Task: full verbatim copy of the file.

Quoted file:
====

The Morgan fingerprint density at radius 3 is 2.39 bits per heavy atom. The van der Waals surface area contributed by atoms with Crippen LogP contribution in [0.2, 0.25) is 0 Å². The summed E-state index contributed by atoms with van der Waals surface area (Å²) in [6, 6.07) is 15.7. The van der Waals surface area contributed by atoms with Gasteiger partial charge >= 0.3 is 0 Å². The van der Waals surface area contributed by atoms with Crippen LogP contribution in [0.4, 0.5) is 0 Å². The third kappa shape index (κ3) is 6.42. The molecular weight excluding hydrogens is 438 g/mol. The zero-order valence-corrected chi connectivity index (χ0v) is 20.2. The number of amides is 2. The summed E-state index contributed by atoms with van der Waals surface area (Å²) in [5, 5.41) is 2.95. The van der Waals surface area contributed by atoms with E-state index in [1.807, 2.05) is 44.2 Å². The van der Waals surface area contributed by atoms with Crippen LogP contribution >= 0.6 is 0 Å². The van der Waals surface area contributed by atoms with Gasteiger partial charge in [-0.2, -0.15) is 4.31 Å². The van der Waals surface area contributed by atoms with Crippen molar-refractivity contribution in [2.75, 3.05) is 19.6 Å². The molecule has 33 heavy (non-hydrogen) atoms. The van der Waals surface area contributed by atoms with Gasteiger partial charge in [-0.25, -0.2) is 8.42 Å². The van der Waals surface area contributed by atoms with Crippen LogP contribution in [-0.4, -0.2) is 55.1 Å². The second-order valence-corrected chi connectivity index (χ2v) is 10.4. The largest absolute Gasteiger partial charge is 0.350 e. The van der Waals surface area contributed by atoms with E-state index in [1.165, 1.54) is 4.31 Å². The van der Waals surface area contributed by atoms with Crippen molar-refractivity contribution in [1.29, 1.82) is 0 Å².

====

The Morgan fingerprint density at radius 3 is 2.39 bits per heavy atom. The van der Waals surface area contributed by atoms with Crippen LogP contribution in [0.2, 0.25) is 0 Å². The summed E-state index contributed by atoms with van der Waals surface area (Å²) in [6, 6.07) is 15.7. The van der Waals surface area contributed by atoms with Gasteiger partial charge >= 0.3 is 0 Å². The van der Waals surface area contributed by atoms with Crippen LogP contribution in [0.4, 0.5) is 0 Å². The third kappa shape index (κ3) is 6.42. The molecular weight excluding hydrogens is 438 g/mol. The zero-order valence-corrected chi connectivity index (χ0v) is 20.2. The number of amides is 2. The summed E-state index contributed by atoms with van der Waals surface area (Å²) in [5, 5.41) is 2.95. The van der Waals surface area contributed by atoms with E-state index in [1.807, 2.05) is 44.2 Å². The van der Waals surface area contributed by atoms with Crippen LogP contribution >= 0.6 is 0 Å². The van der Waals surface area contributed by atoms with Gasteiger partial charge in [-0.2, -0.15) is 4.31 Å². The van der Waals surface area contributed by atoms with Crippen molar-refractivity contribution in [2.75, 3.05) is 19.6 Å². The molecule has 33 heavy (non-hydrogen) atoms. The van der Waals surface area contributed by atoms with Gasteiger partial charge in [-0.25, -0.2) is 8.42 Å². The van der Waals surface area contributed by atoms with Crippen LogP contribution in [-0.4, -0.2) is 55.1 Å². The second-order valence-corrected chi connectivity index (χ2v) is 10.4. The largest absolute Gasteiger partial charge is 0.350 e. The van der Waals surface area contributed by atoms with E-state index in [1.165, 1.54) is 4.31 Å². The van der Waals surface area contributed by atoms with Crippen molar-refractivity contribution in [1.29, 1.82) is 0 Å².